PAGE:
Saudi Arabia to send Yemen $60m worth of aid every month
Rising living costs and deteriorating services are prompting protests in Aden
Saudi Arabia will grant Yemen $60 million worth of petroleum products each month to power electricity stations and boost the national currency.
Mohammed Al Jaber, Saudi Arabia's Ambassador to Yemen, wrote in a Tweet on Monday that the aid would "alleviate the suffering of the Yemeni people who have been suffering from terror".
Rising food costs and corruption allegations have driven some Aden residents to protest against the government.
The unrest is further heightened by tensions in the south between political groups.
Yemenis are also suffering from the effects of a falling riyal. The cost of living has increased 20 per cent.
The Saudi ambassador said that the stimulus package "will greatly contribute to improving the economic situation in Yemen and boost the Yemeni Riyal’s exchange rate against foreign currencies to improve the standard of living".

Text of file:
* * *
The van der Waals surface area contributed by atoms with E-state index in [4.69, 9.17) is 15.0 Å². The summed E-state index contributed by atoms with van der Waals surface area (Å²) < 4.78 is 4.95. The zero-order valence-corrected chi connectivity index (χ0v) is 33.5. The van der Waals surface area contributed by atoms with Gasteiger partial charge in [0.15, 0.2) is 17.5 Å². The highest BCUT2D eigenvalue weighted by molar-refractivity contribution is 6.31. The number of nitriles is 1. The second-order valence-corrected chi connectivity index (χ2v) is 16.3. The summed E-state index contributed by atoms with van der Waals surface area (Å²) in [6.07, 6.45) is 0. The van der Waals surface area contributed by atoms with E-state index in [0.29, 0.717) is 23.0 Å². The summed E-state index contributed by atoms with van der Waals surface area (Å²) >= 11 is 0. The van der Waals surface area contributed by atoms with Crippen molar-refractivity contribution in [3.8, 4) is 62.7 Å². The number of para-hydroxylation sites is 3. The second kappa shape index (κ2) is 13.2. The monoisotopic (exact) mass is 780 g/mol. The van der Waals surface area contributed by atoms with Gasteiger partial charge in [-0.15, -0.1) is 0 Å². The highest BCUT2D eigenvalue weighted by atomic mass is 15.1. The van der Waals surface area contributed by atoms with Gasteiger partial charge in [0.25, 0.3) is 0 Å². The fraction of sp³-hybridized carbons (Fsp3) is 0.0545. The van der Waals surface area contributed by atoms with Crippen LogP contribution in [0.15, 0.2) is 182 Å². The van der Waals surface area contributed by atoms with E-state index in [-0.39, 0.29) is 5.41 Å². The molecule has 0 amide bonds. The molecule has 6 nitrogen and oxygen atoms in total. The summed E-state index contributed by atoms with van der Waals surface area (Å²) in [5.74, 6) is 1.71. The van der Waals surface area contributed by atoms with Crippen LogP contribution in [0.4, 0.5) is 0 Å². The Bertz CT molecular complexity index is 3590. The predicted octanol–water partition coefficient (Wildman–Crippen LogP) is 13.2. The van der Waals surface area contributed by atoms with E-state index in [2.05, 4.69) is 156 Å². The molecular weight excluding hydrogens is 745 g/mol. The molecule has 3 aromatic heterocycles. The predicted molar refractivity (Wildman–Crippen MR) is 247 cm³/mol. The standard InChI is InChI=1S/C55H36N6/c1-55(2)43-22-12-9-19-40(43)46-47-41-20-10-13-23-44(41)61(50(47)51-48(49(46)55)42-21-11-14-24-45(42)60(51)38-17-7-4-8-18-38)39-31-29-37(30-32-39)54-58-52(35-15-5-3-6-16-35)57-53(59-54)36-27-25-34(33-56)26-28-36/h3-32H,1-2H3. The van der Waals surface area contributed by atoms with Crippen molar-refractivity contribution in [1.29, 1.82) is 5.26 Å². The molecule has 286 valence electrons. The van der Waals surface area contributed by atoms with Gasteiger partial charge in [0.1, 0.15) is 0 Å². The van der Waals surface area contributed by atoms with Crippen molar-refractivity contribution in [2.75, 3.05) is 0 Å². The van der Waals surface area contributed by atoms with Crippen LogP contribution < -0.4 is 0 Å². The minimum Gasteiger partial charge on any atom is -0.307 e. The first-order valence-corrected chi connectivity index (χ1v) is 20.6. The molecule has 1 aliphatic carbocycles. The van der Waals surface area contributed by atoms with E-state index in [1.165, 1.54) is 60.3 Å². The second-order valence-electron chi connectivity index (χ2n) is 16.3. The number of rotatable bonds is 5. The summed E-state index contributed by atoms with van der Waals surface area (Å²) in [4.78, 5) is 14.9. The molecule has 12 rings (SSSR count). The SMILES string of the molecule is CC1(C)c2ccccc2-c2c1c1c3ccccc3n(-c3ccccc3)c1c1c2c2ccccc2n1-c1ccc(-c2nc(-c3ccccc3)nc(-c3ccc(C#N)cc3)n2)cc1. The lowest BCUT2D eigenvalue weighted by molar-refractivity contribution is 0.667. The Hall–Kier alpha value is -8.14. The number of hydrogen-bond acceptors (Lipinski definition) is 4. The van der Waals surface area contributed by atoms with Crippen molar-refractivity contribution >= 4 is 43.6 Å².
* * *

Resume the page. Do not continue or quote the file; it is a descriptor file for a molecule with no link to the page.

Saudi Arabia, along with the UAE, has intervened in the civil war at the request of Yemen's internationally recognised government. They have also poured billions in aid into the Arab world’s poorest country.
Nada Aoubali, a 40-year-old women’s rights campaigner, joined a rally in Aden, Yemen's interim capital.
She and her friends were protesting against deteriorating public services and a sharp increase in food prices.
"This government is driving the country to the brink of famine, it failed to provide the basic needs for us, and it must be removed soon," Ms Aoubali said.
Hussien Al Jadani, a 33-year-old protester, said difficult circumstances forced him to the street. Foremost among the difficulties, he said, was the price of transport, which has increased by a quarter.
"We are not able to live any more, my salary is 60,000 riyals [Dh880] and the dollar is 555 riyals how can I provide for my family?" Mr Al Jadani said.
Meanwhile, Houthi militias in the port city of Hodeidah were reported to have entered the homes of residents in the Red Sea city in search of young men to conscript in the fight against Yemeni forces.
"A Houthi commander with his guards stormed my house and ordered me to take all my family members to the street to take part in a protest they held on Monday against the coalition, " a resident said, speaking on condition of anonymity.
The Iran-backed Houthi rebels have held on to the northwest of Yemen as they continue to fight the Yemeni forces closing in on the rebel-held capital of Sanaa.
Updated: August 7, 2018 01:48 PM